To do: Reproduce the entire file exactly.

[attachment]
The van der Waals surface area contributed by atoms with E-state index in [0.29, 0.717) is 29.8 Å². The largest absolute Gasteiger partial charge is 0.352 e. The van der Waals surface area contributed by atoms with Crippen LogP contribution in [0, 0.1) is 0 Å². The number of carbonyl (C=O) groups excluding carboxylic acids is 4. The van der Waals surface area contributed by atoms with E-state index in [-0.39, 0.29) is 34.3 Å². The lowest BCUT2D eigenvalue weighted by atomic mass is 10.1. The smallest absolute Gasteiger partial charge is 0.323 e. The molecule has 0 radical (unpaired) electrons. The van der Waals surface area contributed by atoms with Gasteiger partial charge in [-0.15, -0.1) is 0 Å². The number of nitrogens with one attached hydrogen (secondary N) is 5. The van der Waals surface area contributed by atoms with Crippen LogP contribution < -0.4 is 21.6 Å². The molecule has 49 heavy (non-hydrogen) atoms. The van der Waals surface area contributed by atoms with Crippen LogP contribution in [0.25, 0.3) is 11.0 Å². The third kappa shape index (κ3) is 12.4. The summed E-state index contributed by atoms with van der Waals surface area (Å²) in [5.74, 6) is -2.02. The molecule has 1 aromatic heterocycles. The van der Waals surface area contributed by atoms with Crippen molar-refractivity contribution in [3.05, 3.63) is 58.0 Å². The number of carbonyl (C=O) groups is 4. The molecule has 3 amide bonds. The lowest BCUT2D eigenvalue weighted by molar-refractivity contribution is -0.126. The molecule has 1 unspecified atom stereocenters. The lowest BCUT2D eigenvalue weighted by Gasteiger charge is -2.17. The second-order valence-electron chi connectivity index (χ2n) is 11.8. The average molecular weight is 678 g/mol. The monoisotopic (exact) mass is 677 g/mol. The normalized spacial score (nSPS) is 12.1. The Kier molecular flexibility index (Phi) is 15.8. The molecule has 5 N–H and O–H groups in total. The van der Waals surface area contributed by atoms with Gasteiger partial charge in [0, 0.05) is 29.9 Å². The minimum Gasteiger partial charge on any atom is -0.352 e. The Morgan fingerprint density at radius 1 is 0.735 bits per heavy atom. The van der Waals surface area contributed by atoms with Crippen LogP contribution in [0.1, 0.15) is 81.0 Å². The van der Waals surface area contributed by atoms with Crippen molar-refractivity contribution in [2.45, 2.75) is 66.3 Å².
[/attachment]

The van der Waals surface area contributed by atoms with E-state index in [0.29, 0.717) is 29.8 Å². The largest absolute Gasteiger partial charge is 0.352 e. The van der Waals surface area contributed by atoms with Crippen LogP contribution in [0, 0.1) is 0 Å². The number of carbonyl (C=O) groups excluding carboxylic acids is 4. The van der Waals surface area contributed by atoms with E-state index in [-0.39, 0.29) is 34.3 Å². The lowest BCUT2D eigenvalue weighted by atomic mass is 10.1. The smallest absolute Gasteiger partial charge is 0.323 e. The molecule has 0 radical (unpaired) electrons. The van der Waals surface area contributed by atoms with Gasteiger partial charge in [-0.15, -0.1) is 0 Å². The number of nitrogens with one attached hydrogen (secondary N) is 5. The van der Waals surface area contributed by atoms with Crippen LogP contribution < -0.4 is 21.6 Å². The molecule has 49 heavy (non-hydrogen) atoms. The van der Waals surface area contributed by atoms with Crippen LogP contribution in [0.25, 0.3) is 11.0 Å². The third kappa shape index (κ3) is 12.4. The summed E-state index contributed by atoms with van der Waals surface area (Å²) in [5.74, 6) is -2.02. The molecule has 1 aromatic heterocycles. The van der Waals surface area contributed by atoms with Crippen molar-refractivity contribution in [3.05, 3.63) is 58.0 Å². The number of carbonyl (C=O) groups is 4. The molecule has 3 amide bonds. The lowest BCUT2D eigenvalue weighted by molar-refractivity contribution is -0.126. The molecule has 1 unspecified atom stereocenters. The lowest BCUT2D eigenvalue weighted by Gasteiger charge is -2.17. The second-order valence-electron chi connectivity index (χ2n) is 11.8. The average molecular weight is 678 g/mol. The monoisotopic (exact) mass is 677 g/mol. The normalized spacial score (nSPS) is 12.1. The Kier molecular flexibility index (Phi) is 15.8. The molecule has 5 N–H and O–H groups in total. The van der Waals surface area contributed by atoms with Gasteiger partial charge in [0, 0.05) is 29.9 Å². The minimum Gasteiger partial charge on any atom is -0.352 e. The Morgan fingerprint density at radius 1 is 0.735 bits per heavy atom. The van der Waals surface area contributed by atoms with Crippen LogP contribution in [0.1, 0.15) is 81.0 Å². The van der Waals surface area contributed by atoms with Crippen molar-refractivity contribution in [2.45, 2.75) is 66.3 Å².